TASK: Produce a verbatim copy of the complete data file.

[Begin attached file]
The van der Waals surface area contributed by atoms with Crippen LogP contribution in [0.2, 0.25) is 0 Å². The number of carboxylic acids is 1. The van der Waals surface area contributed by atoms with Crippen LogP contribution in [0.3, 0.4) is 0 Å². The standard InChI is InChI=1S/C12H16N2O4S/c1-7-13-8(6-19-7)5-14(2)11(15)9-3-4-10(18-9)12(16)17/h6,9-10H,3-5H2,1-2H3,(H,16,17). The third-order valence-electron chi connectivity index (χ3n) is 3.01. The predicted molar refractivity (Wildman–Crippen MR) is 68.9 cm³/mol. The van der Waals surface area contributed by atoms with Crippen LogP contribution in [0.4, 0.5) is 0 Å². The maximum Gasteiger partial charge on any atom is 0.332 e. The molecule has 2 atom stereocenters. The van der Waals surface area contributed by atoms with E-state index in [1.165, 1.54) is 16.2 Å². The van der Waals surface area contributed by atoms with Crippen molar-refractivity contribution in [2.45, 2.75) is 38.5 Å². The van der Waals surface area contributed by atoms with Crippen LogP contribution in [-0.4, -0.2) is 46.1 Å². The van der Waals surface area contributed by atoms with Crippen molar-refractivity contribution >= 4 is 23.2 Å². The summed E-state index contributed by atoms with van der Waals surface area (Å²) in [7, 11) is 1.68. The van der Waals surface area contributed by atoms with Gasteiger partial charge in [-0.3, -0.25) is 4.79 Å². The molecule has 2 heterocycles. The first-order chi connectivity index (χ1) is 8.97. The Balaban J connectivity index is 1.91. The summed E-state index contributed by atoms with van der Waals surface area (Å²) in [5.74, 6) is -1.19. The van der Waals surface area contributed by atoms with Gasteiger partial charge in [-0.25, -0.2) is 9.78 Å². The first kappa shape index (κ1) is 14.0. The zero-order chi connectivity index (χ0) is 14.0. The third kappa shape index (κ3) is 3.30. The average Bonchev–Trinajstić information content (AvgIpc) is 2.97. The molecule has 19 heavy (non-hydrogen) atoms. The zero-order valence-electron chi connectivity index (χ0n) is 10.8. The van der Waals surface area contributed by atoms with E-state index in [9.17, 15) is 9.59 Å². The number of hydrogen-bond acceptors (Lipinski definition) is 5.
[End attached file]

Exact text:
The van der Waals surface area contributed by atoms with Crippen LogP contribution in [0.2, 0.25) is 0 Å². The number of carboxylic acids is 1. The van der Waals surface area contributed by atoms with Crippen LogP contribution in [0.3, 0.4) is 0 Å². The standard InChI is InChI=1S/C12H16N2O4S/c1-7-13-8(6-19-7)5-14(2)11(15)9-3-4-10(18-9)12(16)17/h6,9-10H,3-5H2,1-2H3,(H,16,17). The third-order valence-electron chi connectivity index (χ3n) is 3.01. The predicted molar refractivity (Wildman–Crippen MR) is 68.9 cm³/mol. The van der Waals surface area contributed by atoms with Crippen LogP contribution in [0.4, 0.5) is 0 Å². The maximum Gasteiger partial charge on any atom is 0.332 e. The molecule has 2 atom stereocenters. The van der Waals surface area contributed by atoms with E-state index in [1.165, 1.54) is 16.2 Å². The van der Waals surface area contributed by atoms with Crippen molar-refractivity contribution in [2.45, 2.75) is 38.5 Å². The van der Waals surface area contributed by atoms with Crippen LogP contribution in [-0.4, -0.2) is 46.1 Å². The van der Waals surface area contributed by atoms with Crippen molar-refractivity contribution >= 4 is 23.2 Å². The summed E-state index contributed by atoms with van der Waals surface area (Å²) in [7, 11) is 1.68. The van der Waals surface area contributed by atoms with Gasteiger partial charge in [-0.3, -0.25) is 4.79 Å². The molecule has 2 heterocycles. The first-order chi connectivity index (χ1) is 8.97. The Balaban J connectivity index is 1.91. The summed E-state index contributed by atoms with van der Waals surface area (Å²) in [5.74, 6) is -1.19. The van der Waals surface area contributed by atoms with Gasteiger partial charge in [-0.25, -0.2) is 9.78 Å². The first kappa shape index (κ1) is 14.0. The zero-order chi connectivity index (χ0) is 14.0. The third kappa shape index (κ3) is 3.30. The average Bonchev–Trinajstić information content (AvgIpc) is 2.97. The molecule has 19 heavy (non-hydrogen) atoms. The zero-order valence-electron chi connectivity index (χ0n) is 10.8. The van der Waals surface area contributed by atoms with E-state index in [9.17, 15) is 9.59 Å². The number of hydrogen-bond acceptors (Lipinski definition) is 5.